New amnesty rule hurts Celtics' flexibility

600300.jpg

New amnesty rule hurts Celtics' flexibility

WALTHAM Already armed with a reduced mid-level exception compared to the previous collective bargaining agreement, you can add the new amnesty rule to the factors that will make it tough for the Boston Celtics to significantly bolster their roster for the 2011-2012 season.

In the yet-to-be-ratified CBA between the players and owners, teams can waive any player currently under contract and not have that player's salary count against their salary cap.

The Celtics don't have any serious candidates to be waived under the amnesty provision. And teams with salary cap space -- the C's are not one of those teams -- get first crack at players who are released via amnesty, which is why Danny Ainge doesn't expect the luxury tax-paying Celtics to acquire any players this route.

But here's where it gets tough for the C's.

The teams that have the salary cap flexibility to add players via amnesty plan to wait patiently for those players to become available. The particulars regarding the amnesty rule are among the B-list items yet to be ironed out yet.

But with teams with cap space keeping close tabs on potential free agents via amnesty, some of the top free agents won't get deals done as quickly as they probably should, despite training camp being just a week from today.

And if the big names like Tyson Chandler, Nene and Jamal Crawford are still on the free agent market, the players that the C's hope will slide down to their price range, won't yet become available.

It puts the Celtics in an even longer holding pattern, well aware that their patience would be put to the test having just a "mini" mid-level exception worth 3 million and veteran minimum contracts.

So when Danny Ainge, Boston's president of basketball operations, told reporters on Thursday that he "hoped" to have 10 players in camp by next Friday -- the first day of training camp and free agency -- he wasn't kidding.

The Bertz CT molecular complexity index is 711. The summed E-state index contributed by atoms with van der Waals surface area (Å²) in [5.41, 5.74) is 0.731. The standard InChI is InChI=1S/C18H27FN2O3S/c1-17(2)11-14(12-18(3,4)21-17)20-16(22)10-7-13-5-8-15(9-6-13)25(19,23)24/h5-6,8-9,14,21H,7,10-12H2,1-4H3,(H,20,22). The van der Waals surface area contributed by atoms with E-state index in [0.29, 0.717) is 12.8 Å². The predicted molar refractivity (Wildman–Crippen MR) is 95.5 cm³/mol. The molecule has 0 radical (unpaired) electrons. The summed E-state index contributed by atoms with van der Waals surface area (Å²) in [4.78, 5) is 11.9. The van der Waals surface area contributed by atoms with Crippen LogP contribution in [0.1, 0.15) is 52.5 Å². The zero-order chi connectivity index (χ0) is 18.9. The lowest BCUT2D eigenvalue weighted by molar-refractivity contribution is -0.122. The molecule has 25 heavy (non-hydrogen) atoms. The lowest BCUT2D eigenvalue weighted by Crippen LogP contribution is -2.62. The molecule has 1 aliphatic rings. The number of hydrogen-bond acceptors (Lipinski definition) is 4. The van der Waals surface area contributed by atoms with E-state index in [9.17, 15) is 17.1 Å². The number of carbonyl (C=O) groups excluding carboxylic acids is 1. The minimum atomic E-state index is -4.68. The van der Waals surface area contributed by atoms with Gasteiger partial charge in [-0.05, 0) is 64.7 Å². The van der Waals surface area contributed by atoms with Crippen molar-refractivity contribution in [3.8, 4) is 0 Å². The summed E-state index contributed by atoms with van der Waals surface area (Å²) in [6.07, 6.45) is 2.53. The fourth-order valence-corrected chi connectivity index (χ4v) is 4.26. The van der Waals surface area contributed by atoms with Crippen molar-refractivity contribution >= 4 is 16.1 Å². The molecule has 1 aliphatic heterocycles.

"Every year is a challenge; brings different challenges," Ainge said. "We don't have the same flexibility this summer to do some of those things. There's a lot of money out there, teams with cap space. So players are waiting for the big pay days. We have to be patient in this process."

And the new amnesty rule doesn't help.

Monday, March 27: Hall call for Habs' Markov?

Monday, March 27: Hall call for Habs' Markov?

Here are all the links from around the hockey world, and what I’m reading, with crunch time coming in the NHL.

*Jack Todd says that the Hall of Fame needs to reserve a spot for Montreal defenseman Andrei Markov. Is he Hall of Fame material, or Hall of Very Good material?

*The playoff streak is coming to an end for Joe Louis Arena as the Detroit Red Wings finish out a lost season.

*Thanks to PHT writer James O’Brien for providing the kind of relaxing hockey moment that any dog lover could appreciate.

*Boston College standout Colin White has signed an amateur tryout deal with the Senators, but it remains to be seen if the entry level contract is coming.

*FOH (Friend of Haggs) Mitch Melnick offers his hot takes about the Canadiens after a 3-1 win over the Ottawa Senators.